Monday, January 6, 2014

NLRB Drops Notice Posting Appeals

NLRBToday, the NLRB announced that it will not seek Supreme Court cert. for its notice posting rule.  Two circuit courts had struck down the rule, one of which was largely on extremely broad First Amendment grounds, so there was a chance that, even if not a full victory, the NLRB could have narrowed its loss.  For whatever reason, the NLRB blinked.  From the announcement:

The National Labor Relations Board (NLRB) has decided not to seek Supreme Court review of two U.S. Court of Appeals decisions invalidating the NLRB’s Notice Posting Rule, which would have required most private sector employers to post a notice of employee rights in the workplace.

The NLRB remains committed to ensuring that workers, businesses and labor organizations are informed of their rights and obligations under the National Labor Relations Act.  Therefore, the NLRB will continue its national outreach program to educate the American public about the statute. 

The U.S. Court of Appeals for the District of Columbia Circuit stated:  “[I]t  is also without question that the Board is free to post the same message [that is on the poster at issue] on its website.” The workplace poster remains available on the NLRB website.  It may be viewed, displayed and disseminated voluntarily.  In addition, the NLRB has established a free NLRB mobile app for iPhone and Android users to provide the public with information about the National Labor Relations Act.

I'm not going to lie: I'm disappointed that the NLRB didn't bring this to the Supreme Court.  I understand that they thought their chances of winning is slim.  However, I do think there was value in challenging the D.C. Circuit's incredibly broad rule.  Of course, that's easy for me to say . . . .

-JH

http://lawprofessors.typepad.com/laborprof_blog/2014/01/nlrb-drops-notice-posting-appeals.html

Labor and Employment News, Labor Law | Permalink

TrackBack URL for this entry:

http://www.typepad.com/services/trackback/6a00d8341bfae553ef019b04585af4970d

Listed below are links to weblogs that reference NLRB Drops Notice Posting Appeals:

Comments

I would not be shocked that the SG feared that SCOTUS would address a much larger issue not presented, and lay the groundwork for getting rid of all types of notices. See Citizen's United where the court went after far greater matters than were brought to the Court.

Additionally, the Court continually shows a dislike for employee rights, or at a minimum, an understanding.

While on my pedestal I'll pose this: would conservatives be in arms if unions and employers came up with agreements that all challenges to the union by individuals must be brought through arbitration, and class actions will not be permitted? DR Horton goes against the NLRA, so why not my idea?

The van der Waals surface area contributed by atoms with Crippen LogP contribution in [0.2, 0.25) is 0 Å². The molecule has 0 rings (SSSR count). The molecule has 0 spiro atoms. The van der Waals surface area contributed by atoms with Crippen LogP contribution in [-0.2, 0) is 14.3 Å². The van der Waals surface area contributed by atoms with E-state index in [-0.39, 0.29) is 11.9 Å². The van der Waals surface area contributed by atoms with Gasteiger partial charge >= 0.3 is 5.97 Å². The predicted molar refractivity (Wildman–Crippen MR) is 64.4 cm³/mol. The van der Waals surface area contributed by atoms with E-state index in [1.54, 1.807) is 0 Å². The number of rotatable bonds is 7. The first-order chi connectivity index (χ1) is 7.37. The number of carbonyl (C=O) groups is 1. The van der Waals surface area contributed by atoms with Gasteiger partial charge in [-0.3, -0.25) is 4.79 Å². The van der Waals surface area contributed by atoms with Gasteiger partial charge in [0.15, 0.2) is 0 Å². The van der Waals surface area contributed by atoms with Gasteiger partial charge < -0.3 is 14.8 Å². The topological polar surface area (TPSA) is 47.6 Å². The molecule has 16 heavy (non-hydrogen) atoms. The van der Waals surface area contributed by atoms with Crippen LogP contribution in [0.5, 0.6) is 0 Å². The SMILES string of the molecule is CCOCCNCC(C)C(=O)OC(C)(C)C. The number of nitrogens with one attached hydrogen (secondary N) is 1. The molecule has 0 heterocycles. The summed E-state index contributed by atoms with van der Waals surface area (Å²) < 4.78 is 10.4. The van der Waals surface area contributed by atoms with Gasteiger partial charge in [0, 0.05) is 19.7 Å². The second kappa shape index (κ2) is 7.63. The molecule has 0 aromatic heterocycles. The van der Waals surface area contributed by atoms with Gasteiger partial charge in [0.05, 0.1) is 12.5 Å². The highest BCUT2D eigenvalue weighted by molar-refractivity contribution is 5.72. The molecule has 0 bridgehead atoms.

Posted by: Jared Gross (formerly known as Per Son) | Jan 7, 2014 6:29:57 AM

Yes, let me voluntarily go to the website of an agency so weak that it is unwilling to even fully press the case that employers ought to be required to tell employees that they have rights under the law not to be discriminated against, rights the agency purportedly "enforces," because, like, they might really be able to do something for me. Ahhhh . . . No. Serendipitously I had just finished Jeff Faux's "Servant Economy" when I saw this post.

Posted by: Michael Duff | Jan 7, 2014 6:43:36 AM

Michael, my guess is that the SG made the final call.

Posted by: Per Son | Jan 8, 2014 8:19:22 AM

Of course, like the notice posting itself, the press release is singularly disingenuous, and could use the following edits: "which would have required most private sector employers to post a notice of [some] employee rights in the workplace.

The NLRB remains committed to ensuring that workers, businesses and labor organizations are informed of [some of ]their rights and obligations under the National Labor Relations Act."

And to answer your question, Jared --- rejecting your equation of "employee rights" with "union powers," admittedly another discussion --- since when is one party unilaterally allowed to deny an adverse party access to an Article III court? The Federal Arbitration Act does not allow it, and the Court already rejected an effort to do so in ALPA v. Miller, 523 U.S. 866 (1998).

Posted by: James Young | Jan 11, 2014 12:03:54 PM

James--read Italian Colors or Concepcion lately?

Posted by: Jared Gross (formerly known as Per Son) | Jan 12, 2014 8:51:43 PM

Much though unions would love to make it so, Jared, are you seriously suggesting that the Court would validate a union's self-interested waiver of an employee's statutory/constitutional rights, based upon cases where individuals had waived THEIR OWN rights? Aside from comparing apples and oranges, keep dreaming.

Posted by: James Young | Jan 13, 2014 5:01:08 PM

James, James, James. I was being sarcastic in the first place. Reread my post.

Posted by: Jared Gross (formerly known as Per Son) | Jan 13, 2014 7:07:03 PM

Post a comment